Techniques — Ellis Campbell, 1. Rhyme & Reason, 2. Rhyme

Ellis Campbell’s Writing Techniques — 1. Rhyme and Reason
The amazing resurgence of Performance Bush Poetry over the last few years has worked wonders to restore a flagging art. A good performance poem, however, is not necessarily a good written poem. Give a good performer a poem that is funny — a little rude, even — and he/she can stretch or cramp the stress and place the emphasis where needed to make it flow and be hilariously entertaining.

Place the same poem under bare scrutiny on a written page and the faults are obvious. I believe both performance and written poetry have an important part to play in this fascinating world of Bush Verse. Some poets make a good job of both.

The wonderful poetry of Paterson, Lawson and Ogilvie should not be allowed to become a thing of the past. A number of poets across Australia are making a valiant effort to keep this Bush Verse alive and up to a high standard. Take a look at Veronica Weal’s Blackened Billy winner in an issue of the ABPA magazine, for example. What a pleasure it is to read.

Writing and performing Bush Verse is my great love, but I regard it as two different arts. Neither of my most successful performance poems (Beach House Honeymoon and Luck Can Vary) have won a major award in written competitions.

A few years ago I came up with the idea of using the analogy of the human body to explain the structure of Bush Verse. Content is the Body, Rhyme is the Heart and Metre is the Soul. A person may have a perfect body but not be really complete without a heart and soul, so it is with Bush Verse.

A wonderful story does not make a good poem without good rhyme and metre. The techniques I give are for the love of Bush Poetry and a desire to help my fellow poets. If anyone exploits my ideas through workshops etc. for profit (without my express permission) I will be extremely disappointed.

Ellis Campbell’s Writing Techniques — 2. Rhyme
As I mentioned above, Rhyme as the heart of good Bush Verse. It is very much a natural part of Traditional Australian Poetry. Even a small child might write “Jimmy Brown went to town” or “A big cat chased a rat”. That is good rhyming, but it is not so simple when one has to make it a natural part of the story being told and fit into the metre pattern. I try hard to use perfect rhyme at all times and do my best to avoid forced rhyme, half rhymes, sight rhymes or substitute assonance for rhyme.

“A drover rode his horse along the lane — and watched by people through the window pane”, is perfect rhyming but poorly constructed verse.

The author has deviated from the story merely to get a rhyme. That is forced rhyme. Write “The drover rode his horse along the lane - and cursed the driving wind and sleety rain”. We again have a perfect rhyme but now have better rhythm and sounds more natural.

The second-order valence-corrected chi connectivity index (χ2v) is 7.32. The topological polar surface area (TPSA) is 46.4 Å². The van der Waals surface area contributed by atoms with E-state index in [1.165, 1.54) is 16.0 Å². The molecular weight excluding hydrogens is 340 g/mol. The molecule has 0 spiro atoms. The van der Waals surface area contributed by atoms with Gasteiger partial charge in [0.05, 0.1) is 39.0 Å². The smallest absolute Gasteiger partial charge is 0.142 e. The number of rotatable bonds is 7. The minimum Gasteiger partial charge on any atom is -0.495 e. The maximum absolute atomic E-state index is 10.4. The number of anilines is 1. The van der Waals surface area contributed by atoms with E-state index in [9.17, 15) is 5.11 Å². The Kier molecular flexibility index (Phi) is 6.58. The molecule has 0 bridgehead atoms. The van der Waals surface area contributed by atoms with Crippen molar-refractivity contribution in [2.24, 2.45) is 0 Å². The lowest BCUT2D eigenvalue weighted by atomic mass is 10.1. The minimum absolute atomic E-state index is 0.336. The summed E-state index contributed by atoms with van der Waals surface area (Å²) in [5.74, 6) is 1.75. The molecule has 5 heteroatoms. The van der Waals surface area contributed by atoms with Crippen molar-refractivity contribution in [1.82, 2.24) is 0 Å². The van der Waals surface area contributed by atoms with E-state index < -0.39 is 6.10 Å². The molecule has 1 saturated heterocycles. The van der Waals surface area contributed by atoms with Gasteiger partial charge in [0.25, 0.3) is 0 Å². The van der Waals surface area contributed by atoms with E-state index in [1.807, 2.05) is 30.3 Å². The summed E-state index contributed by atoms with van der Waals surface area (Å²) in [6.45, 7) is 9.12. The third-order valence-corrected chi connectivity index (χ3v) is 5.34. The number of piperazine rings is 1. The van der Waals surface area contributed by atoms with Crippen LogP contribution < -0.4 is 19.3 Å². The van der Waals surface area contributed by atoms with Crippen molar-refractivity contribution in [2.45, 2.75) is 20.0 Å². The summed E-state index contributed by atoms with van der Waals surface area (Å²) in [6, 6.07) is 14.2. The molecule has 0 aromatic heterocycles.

Half rhymes are ‘saddle’ and ‘cattle’ or ‘town’ and ‘around’ — some I often see used. ‘Saddle’ rhymes with ‘addle’ — ‘straddle’ — ‘paddle’ etc; while ‘cattle’ rhymes with ‘rattle’ — ‘prattle’ — ‘battle’ etc.

‘Town’ rhymes with ‘Brown’ — ‘gown’ — ‘renown’ etc. while ‘around’ rhymes with ‘ground’ — ‘sound’ - ‘abound’ etc.

Sight rhymes are ‘bush’ and ‘hush’ or ‘town’ and ‘sown’ or ‘rough’ and ‘though’. They look the same to the eye but are pronounced differently. Some poets use these, but I prefer not to.

Another doubtful one is words like ‘distribute’ — ‘repute’ . . . They look good and I expect most poets would use them. But ‘disTRIBute’ has the stress on the middle syllable while ‘rePUTE’ has it on the last syllable. A bit tricky?

Conversely words that do not look alike can be perfect rhymes. For example ‘boot’ ‘brute’ ‘fruit’. Or ‘fire’ ‘choir’ ‘tyre’. Or ‘jaw’ — ‘bore’ — ‘claw’ — ‘floor’ or ‘pool’ — ‘cruel’ — ‘rule’.

Rhyming on the weak stress is not usually successful but can be made work if it follows a strong stress, e.g. ‘flowing’ — ‘mowing’ — or ‘racing’ — ‘chasing’ or ‘flying — ‘dying’. You can go one step farther and have triple rhyme e.g. ‘thundering’ — ‘blundering’ or ‘beckoning’ — ‘reckoning’.

Or four if you like with ‘reflectively’ — ‘effectively’ - or ‘demonstrative’ — ‘remonstrative’. Or five with words like ‘unconventional’ — ‘unintentional’. But one needs to be fairly conversed in the art of poetry to try some of these.

Many confuse assonance with rhyme. Assonance is the repetition of vowel sounds. ‘Sheep’- ‘wheat’ — ‘squeak’ have the same internal vowel sounds but each ends with a different letter. Likewise ‘squall’ — ‘squat’ — ‘squaw’ — or ‘pool’ — ‘shook’ — ‘door’.